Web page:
Cheetah cubs born at the Cheetah Science Facility at the Smithsonian Conservation Biology Institute in Front Royal, Va., in 2014. (Evelyn Hockstein for The Washington Post)

What will zoos look like in the future? That’s a question several experts have tackled on Animalia during the past week. We’ve heard from a zoo director, an American zoo designer, an Australian zoo designer, a neuroscientist and a sociologist. The final submission comes from Steve Monfort, a veterinarian who is director of the Smithsonian Conservation Biology Institute in Front Royal, Va. 

Zoos must focus on becoming effective conservation organizations while sustaining excellence in providing for the health and well-being of wildlife in human care. Next-generation zoos must invest large amounts of money in what’s known as “conservation infrastructure,” including much more space (on or off zoo property). These steps are essential for effectively managing genetic diversity over the long-term, and for positioning zoos as vital players on a conservation continuum that spans from intensively managed populations in human care to free-living animals in nature.

Today, zoos around the world invest more than $350 million per year in field conservation. But the majority of that money is provided by a minority of zoos. Moving forward, all zoos will increasingly be held accountable for their contributions to conservation. Make no mistake: As the biodiversity crisis worsens, the world will look even more to zoos as firewalls against extinctions and as leaders in partnerships to prevent the extinction of species in nature. This represents both a daunting responsibility and a huge opportunity for zoos to ensure a steady, diverse supply of animals — not only to to fill exhibits, but also to ensure the availability of animals for efforts to restore, exchange or bolster wild populations.

Modern zoos already form creative alliances and partnerships to run programs including conservation and breeding centers or managed reserves in species’ range countries. With a lot of effort, collaboration — and, yes, expense — species that have been extinct in the wild can be successfully reintroduced. Earlier this spring, a consortium of zoos working in partnership with the Sahara Conservation Fund and the governments of Abu Dhabi and Chad repatriated 25 scimitar-horned oryx to their ancestral landscape in Africa’s Sahel region. It took 30 years, but we are working toward a goal of achieving self-sustaining herds of more than 500 animals in five years. This and a growing number of other reintroduced species — including black-footed ferrets, golden-lion tamarins and California condors — make a strong case for zoos to invest more toward becoming effective conservation organizations.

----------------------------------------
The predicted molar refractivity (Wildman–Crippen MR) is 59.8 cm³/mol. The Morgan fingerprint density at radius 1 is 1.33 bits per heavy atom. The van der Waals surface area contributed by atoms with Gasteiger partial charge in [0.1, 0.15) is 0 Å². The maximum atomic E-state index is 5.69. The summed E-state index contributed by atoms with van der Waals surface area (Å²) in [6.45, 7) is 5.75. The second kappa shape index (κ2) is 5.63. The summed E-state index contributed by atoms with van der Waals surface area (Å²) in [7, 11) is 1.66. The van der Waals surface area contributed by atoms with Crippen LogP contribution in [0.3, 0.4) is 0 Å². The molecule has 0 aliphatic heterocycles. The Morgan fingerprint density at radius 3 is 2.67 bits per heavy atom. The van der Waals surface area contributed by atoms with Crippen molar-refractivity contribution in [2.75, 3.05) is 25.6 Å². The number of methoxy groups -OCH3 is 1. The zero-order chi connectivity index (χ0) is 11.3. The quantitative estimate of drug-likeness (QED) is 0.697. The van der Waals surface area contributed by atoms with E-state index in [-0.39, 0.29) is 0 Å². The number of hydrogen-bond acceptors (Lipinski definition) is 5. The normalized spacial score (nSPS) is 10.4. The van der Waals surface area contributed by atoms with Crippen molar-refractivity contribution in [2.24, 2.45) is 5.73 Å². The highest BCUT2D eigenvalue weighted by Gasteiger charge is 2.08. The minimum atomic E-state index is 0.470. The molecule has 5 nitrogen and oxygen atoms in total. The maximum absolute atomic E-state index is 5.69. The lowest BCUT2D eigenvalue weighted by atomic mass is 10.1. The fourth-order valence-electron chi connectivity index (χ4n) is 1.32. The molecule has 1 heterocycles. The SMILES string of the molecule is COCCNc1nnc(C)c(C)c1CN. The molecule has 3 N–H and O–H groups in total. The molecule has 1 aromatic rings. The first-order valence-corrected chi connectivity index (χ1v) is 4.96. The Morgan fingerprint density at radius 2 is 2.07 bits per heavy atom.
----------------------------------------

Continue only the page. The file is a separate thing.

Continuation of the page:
The implicit social contract between zoos and the public requires that zoos connect the animals in their care to the work they do to ensure species’ survival in nature. If zoos act as leaders in projects that achieve measurable conservation outcomes, people are likely to continue visiting them for inspiration and enjoyment, and also to be part of a collective effort to stop extinction.

Read more: 

Humans are at war with nature, and zoo animals are the ‘refugees’

Zoos are built for people. Animals need sanctuaries instead.

Zookeepers gave an alligator CPR. Here’s how.

 

 

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